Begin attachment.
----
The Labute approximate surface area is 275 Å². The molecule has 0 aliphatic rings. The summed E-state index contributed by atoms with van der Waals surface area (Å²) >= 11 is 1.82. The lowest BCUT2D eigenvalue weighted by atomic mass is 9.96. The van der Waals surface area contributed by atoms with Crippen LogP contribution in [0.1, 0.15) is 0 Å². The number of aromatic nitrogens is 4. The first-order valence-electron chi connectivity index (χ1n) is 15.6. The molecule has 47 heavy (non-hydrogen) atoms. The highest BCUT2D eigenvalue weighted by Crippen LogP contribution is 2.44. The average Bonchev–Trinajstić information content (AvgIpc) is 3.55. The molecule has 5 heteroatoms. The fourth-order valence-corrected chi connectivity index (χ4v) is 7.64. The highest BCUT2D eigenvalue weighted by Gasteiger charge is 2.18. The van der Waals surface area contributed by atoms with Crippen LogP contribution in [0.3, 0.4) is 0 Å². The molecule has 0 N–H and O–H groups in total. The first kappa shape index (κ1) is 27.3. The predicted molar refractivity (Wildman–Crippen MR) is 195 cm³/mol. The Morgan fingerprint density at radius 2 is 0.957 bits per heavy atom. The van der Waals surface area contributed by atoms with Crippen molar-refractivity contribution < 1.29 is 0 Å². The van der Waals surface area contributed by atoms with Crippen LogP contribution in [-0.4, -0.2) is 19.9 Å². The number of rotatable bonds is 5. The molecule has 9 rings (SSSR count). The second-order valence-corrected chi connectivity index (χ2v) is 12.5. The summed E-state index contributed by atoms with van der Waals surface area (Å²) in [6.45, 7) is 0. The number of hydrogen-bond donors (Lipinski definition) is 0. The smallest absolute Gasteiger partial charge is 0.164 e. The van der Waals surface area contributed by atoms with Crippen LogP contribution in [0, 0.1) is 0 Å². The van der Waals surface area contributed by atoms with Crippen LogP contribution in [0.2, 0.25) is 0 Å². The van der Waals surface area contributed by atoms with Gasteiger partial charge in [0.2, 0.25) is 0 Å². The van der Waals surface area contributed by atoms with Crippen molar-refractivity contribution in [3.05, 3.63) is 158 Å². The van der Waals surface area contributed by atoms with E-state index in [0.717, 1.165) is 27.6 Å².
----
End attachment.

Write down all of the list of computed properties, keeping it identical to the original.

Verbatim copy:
The Labute approximate surface area is 275 Å². The molecule has 0 aliphatic rings. The summed E-state index contributed by atoms with van der Waals surface area (Å²) >= 11 is 1.82. The lowest BCUT2D eigenvalue weighted by atomic mass is 9.96. The van der Waals surface area contributed by atoms with Crippen LogP contribution in [0.1, 0.15) is 0 Å². The number of aromatic nitrogens is 4. The first-order valence-electron chi connectivity index (χ1n) is 15.6. The molecule has 47 heavy (non-hydrogen) atoms. The highest BCUT2D eigenvalue weighted by Crippen LogP contribution is 2.44. The average Bonchev–Trinajstić information content (AvgIpc) is 3.55. The molecule has 5 heteroatoms. The fourth-order valence-corrected chi connectivity index (χ4v) is 7.64. The highest BCUT2D eigenvalue weighted by Gasteiger charge is 2.18. The van der Waals surface area contributed by atoms with Crippen LogP contribution in [0.3, 0.4) is 0 Å². The molecule has 0 N–H and O–H groups in total. The first kappa shape index (κ1) is 27.3. The predicted molar refractivity (Wildman–Crippen MR) is 195 cm³/mol. The Morgan fingerprint density at radius 2 is 0.957 bits per heavy atom. The van der Waals surface area contributed by atoms with Crippen molar-refractivity contribution < 1.29 is 0 Å². The van der Waals surface area contributed by atoms with Crippen LogP contribution in [-0.4, -0.2) is 19.9 Å². The number of rotatable bonds is 5. The molecule has 9 rings (SSSR count). The second-order valence-corrected chi connectivity index (χ2v) is 12.5. The summed E-state index contributed by atoms with van der Waals surface area (Å²) in [6.45, 7) is 0. The number of hydrogen-bond donors (Lipinski definition) is 0. The smallest absolute Gasteiger partial charge is 0.164 e. The van der Waals surface area contributed by atoms with Crippen LogP contribution in [0, 0.1) is 0 Å². The van der Waals surface area contributed by atoms with Crippen LogP contribution in [0.2, 0.25) is 0 Å². The van der Waals surface area contributed by atoms with Gasteiger partial charge in [0.2, 0.25) is 0 Å². The van der Waals surface area contributed by atoms with Crippen molar-refractivity contribution in [3.05, 3.63) is 158 Å². The van der Waals surface area contributed by atoms with E-state index in [0.717, 1.165) is 27.6 Å².